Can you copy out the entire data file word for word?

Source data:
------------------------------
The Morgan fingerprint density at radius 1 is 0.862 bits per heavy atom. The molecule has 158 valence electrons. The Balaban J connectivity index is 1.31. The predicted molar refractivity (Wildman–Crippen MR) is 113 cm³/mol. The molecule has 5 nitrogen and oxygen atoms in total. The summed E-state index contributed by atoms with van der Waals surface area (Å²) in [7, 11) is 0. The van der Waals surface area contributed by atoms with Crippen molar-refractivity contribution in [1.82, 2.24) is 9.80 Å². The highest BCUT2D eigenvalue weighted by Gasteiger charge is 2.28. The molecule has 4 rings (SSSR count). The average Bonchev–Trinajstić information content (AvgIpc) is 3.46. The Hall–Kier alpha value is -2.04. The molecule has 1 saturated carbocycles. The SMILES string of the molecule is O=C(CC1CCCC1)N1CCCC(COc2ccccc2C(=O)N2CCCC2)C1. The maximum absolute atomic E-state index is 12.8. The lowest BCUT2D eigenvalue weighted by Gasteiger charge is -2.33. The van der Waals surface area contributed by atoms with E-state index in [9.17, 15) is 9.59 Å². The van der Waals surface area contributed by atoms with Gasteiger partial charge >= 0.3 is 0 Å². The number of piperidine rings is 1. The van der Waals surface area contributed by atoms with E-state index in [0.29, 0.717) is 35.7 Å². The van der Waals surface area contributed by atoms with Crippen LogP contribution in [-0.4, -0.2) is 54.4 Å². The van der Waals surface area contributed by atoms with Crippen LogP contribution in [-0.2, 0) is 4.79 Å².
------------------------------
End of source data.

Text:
The Morgan fingerprint density at radius 1 is 0.862 bits per heavy atom. The molecule has 158 valence electrons. The Balaban J connectivity index is 1.31. The predicted molar refractivity (Wildman–Crippen MR) is 113 cm³/mol. The molecule has 5 nitrogen and oxygen atoms in total. The summed E-state index contributed by atoms with van der Waals surface area (Å²) in [7, 11) is 0. The van der Waals surface area contributed by atoms with Crippen molar-refractivity contribution in [1.82, 2.24) is 9.80 Å². The highest BCUT2D eigenvalue weighted by Gasteiger charge is 2.28. The molecule has 4 rings (SSSR count). The average Bonchev–Trinajstić information content (AvgIpc) is 3.46. The Hall–Kier alpha value is -2.04. The molecule has 1 saturated carbocycles. The SMILES string of the molecule is O=C(CC1CCCC1)N1CCCC(COc2ccccc2C(=O)N2CCCC2)C1. The maximum absolute atomic E-state index is 12.8. The lowest BCUT2D eigenvalue weighted by Gasteiger charge is -2.33. The van der Waals surface area contributed by atoms with E-state index in [9.17, 15) is 9.59 Å². The van der Waals surface area contributed by atoms with Gasteiger partial charge >= 0.3 is 0 Å². The number of piperidine rings is 1. The van der Waals surface area contributed by atoms with E-state index in [0.29, 0.717) is 35.7 Å². The van der Waals surface area contributed by atoms with Crippen LogP contribution in [-0.4, -0.2) is 54.4 Å². The van der Waals surface area contributed by atoms with Crippen LogP contribution in [-0.2, 0) is 4.79 Å².